Great Things Happen When Kids Socialise Outside Their Daily Routine

A daily routine is considered a must for children – it brings a sense of structure and control to their lives, and tends to make things run more smoothly at home and at school. However, when children socialise with the same people day in and day out, their understanding of the world is limited to the understanding of those individuals. That’s why, when it comes to socialising, a break in daily routine can make all the difference to a child’s experience of the world.

Friends, Experiences, A Chance To Learn - Great Things Happen When Children Socialise Outside Their Daily Routine.

Here are three reasons every child needs opportunities to engage in social interactions outside their daily routine:

  1. New friends, new insights: Research shows that children learn best from their interactions with their peers rather than their parents or other authority figures. Because of the way children learn, they pick up the behaviours, beliefs, even accents of the children they spend time with. This can broaden their horizons and expose them to different skills and interests. For only children in particular, these interactions provide an opportunity for learning about sharing and negotiating – skills that are practised differently at a child’s level than they would be by an adult.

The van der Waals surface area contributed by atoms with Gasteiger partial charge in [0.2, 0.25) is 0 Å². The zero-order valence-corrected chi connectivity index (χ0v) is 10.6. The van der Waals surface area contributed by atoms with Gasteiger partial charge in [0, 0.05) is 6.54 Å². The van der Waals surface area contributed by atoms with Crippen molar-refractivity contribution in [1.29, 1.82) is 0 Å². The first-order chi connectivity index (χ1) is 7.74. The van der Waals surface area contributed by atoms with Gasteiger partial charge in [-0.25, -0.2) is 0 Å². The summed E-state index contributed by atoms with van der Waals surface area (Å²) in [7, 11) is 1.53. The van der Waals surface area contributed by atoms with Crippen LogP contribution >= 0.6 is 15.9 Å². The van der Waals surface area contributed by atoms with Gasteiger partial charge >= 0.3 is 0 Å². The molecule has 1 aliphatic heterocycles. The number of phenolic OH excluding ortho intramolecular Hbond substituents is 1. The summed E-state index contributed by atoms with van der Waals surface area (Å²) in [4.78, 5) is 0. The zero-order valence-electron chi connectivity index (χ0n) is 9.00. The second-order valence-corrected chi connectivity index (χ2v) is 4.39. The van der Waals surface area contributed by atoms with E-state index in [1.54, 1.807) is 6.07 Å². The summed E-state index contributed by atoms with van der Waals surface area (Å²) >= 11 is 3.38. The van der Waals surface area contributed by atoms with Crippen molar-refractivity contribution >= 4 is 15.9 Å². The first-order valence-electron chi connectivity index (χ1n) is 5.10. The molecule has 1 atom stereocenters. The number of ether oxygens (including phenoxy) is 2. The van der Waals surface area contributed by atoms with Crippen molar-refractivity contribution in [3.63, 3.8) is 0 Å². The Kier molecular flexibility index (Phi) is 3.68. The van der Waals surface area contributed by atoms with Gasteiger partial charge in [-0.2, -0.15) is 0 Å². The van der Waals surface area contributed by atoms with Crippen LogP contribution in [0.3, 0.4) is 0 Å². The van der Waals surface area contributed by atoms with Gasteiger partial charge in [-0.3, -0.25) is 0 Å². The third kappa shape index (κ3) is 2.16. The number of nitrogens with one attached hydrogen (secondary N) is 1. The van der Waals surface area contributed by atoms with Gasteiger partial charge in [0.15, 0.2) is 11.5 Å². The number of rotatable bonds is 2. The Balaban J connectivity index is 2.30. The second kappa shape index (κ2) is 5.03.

1. A chance to learn more about the world: When children move out of their ‘comfort zone’ (the environment they are used to), they have the opportunity to engage with peer groups that operate differently to their own. These new groups may work with different rules around behaviour, language, religion… under the careful supervision of responsible adults, these interactions can be used to encourage children to be more open-minded, to recognise that there are all kinds of people in society, and that is important to be curious about the different ways of being in the world.
  1. A confidence boost: As much as children learn about others when they socialise with new people or engage in new activities, they learn about themselves as well. Successfully interacting with others (be they children or adults) can truly boost a child’s confidence. This can show them that they are able to form and manage social relationships, resolve conflicts, or try new things without the help of caregivers or the restrictions of their usual environment. A sense of independence and self-worth can also be developed within the bounds of a relationship with new peers.

Whatever a child’s circumstances on the home front or at school, all children need a chance to experience new environments and new faces. Socialising outside of what they can know have a major impact on how they see themselves and their life options in the future.